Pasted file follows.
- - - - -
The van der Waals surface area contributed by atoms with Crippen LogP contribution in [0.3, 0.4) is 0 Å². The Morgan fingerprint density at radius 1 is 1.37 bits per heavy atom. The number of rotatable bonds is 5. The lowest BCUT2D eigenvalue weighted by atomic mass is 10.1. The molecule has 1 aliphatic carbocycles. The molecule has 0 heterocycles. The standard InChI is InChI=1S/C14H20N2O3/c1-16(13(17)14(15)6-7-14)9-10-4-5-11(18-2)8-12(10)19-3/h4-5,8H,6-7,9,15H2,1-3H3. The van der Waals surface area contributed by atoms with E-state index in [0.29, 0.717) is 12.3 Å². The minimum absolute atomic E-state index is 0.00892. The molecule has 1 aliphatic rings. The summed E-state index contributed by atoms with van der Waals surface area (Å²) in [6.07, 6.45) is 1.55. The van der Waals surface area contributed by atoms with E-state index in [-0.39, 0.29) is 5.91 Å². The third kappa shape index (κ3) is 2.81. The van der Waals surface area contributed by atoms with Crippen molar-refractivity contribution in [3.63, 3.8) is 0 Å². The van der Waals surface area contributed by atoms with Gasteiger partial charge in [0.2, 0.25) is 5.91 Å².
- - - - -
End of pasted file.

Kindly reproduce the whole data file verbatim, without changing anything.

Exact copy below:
The van der Waals surface area contributed by atoms with Crippen LogP contribution in [0.3, 0.4) is 0 Å². The Morgan fingerprint density at radius 1 is 1.37 bits per heavy atom. The number of rotatable bonds is 5. The lowest BCUT2D eigenvalue weighted by atomic mass is 10.1. The molecule has 1 aliphatic carbocycles. The molecule has 0 heterocycles. The standard InChI is InChI=1S/C14H20N2O3/c1-16(13(17)14(15)6-7-14)9-10-4-5-11(18-2)8-12(10)19-3/h4-5,8H,6-7,9,15H2,1-3H3. The van der Waals surface area contributed by atoms with E-state index in [0.29, 0.717) is 12.3 Å². The minimum absolute atomic E-state index is 0.00892. The molecule has 1 aliphatic rings. The summed E-state index contributed by atoms with van der Waals surface area (Å²) in [6.07, 6.45) is 1.55. The van der Waals surface area contributed by atoms with E-state index in [-0.39, 0.29) is 5.91 Å². The third kappa shape index (κ3) is 2.81. The van der Waals surface area contributed by atoms with Crippen molar-refractivity contribution in [3.63, 3.8) is 0 Å². The van der Waals surface area contributed by atoms with Gasteiger partial charge in [0.2, 0.25) is 5.91 Å².